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In the Shop

RSS By: Dan Anderson, Farm Journal

As a farm machinery mechanic and writer, Dan brings a hands-on approach that only a pro can muster. Along with his In the Shop blog, Dan writes a column by the same name as well as the Shop Series for Farm Journal magazine. Always providing practical information, he is a master at tackling technical topics and making them easy for all of our readers to understand. He and his wife, Becky, live near Bouton, Iowa.

Reverse-locked lock collar?

Dec 25, 2013

 The blog I wrote several weeks ago about installing lock collars generated the question, "What if a lock collar is locked in the wrong direction during assembly?

At worst, the lock collar will come loose and allow the bearing to spin on the shaft. In many cases the lock collar will stay in place, thanks to the "insurance" against rotation provided by the set screw in the lock collar.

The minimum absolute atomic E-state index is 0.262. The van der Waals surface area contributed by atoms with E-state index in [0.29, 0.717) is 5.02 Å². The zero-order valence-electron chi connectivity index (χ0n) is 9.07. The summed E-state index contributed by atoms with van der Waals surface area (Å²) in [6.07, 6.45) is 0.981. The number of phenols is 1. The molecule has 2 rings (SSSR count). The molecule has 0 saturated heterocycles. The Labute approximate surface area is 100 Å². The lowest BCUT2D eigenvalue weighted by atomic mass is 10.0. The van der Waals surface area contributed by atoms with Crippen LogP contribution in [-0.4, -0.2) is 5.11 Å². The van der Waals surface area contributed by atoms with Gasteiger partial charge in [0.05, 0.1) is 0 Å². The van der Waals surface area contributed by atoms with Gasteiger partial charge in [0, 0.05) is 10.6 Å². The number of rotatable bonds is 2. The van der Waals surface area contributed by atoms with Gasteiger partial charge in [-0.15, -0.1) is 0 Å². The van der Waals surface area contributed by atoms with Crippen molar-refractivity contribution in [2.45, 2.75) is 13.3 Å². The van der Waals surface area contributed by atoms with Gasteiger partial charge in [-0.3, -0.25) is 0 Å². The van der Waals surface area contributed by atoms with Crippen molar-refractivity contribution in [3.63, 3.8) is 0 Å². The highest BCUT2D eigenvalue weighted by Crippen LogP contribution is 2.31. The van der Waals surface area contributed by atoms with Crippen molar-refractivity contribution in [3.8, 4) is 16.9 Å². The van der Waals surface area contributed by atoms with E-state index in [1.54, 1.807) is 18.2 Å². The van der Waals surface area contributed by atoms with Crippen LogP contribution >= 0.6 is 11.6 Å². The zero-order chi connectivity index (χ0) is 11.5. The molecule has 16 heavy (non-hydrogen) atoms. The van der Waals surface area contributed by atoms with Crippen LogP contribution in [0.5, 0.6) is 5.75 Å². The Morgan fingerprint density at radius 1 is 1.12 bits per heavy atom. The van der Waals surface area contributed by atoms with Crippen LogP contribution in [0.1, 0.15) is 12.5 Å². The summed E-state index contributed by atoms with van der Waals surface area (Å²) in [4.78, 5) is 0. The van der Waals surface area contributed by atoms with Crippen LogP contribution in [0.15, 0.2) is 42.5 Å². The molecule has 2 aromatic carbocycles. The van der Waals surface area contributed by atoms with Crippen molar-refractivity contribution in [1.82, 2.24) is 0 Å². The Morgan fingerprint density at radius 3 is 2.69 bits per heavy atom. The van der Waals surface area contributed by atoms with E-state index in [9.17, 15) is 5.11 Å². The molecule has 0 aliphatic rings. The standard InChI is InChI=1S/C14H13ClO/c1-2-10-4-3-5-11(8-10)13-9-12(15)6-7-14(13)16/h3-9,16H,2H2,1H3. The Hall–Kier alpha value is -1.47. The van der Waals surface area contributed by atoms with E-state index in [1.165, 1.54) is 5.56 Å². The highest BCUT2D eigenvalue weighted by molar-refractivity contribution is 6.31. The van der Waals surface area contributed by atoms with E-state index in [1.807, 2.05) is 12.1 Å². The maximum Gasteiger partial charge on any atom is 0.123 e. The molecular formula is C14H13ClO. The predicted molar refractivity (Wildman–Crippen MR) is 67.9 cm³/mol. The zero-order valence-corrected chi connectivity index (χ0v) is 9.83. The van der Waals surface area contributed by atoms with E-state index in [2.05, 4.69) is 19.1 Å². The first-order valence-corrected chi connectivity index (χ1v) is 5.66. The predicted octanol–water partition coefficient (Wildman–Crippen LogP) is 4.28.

Another question that came up was, "Why don't they make lock collars so they can only lock in the correct direction? The answer is, "Because the lock collars on bearings on the opposite ends of shafts always lock in opposite directions." If you lock them correctly, in the direction the shaft will turn, then one lock collar will lock clockwise (as you face the end of the shaft) and the other will lock in the counterclockwise direction as you face the other end of the shaft.

A third thing that came up, while I was talking with a customer about bearings, lock collars and repairs, was a comment I made that, in general, all shafts, pulleys and sprockets on a combine turn in the same direction as the tires (unless there is a belt arrangement or gearcase specifically designed to reverse directon of a shaft's rotation.) Knowing that most shafts, belts, pulleys, chains and sprockets on a combine turn the same direction as the tires helps determine which way to rotate lock collars, position the idler pulleys on belt drives (always on the "slack" side), and is generally handy knowledge to have.


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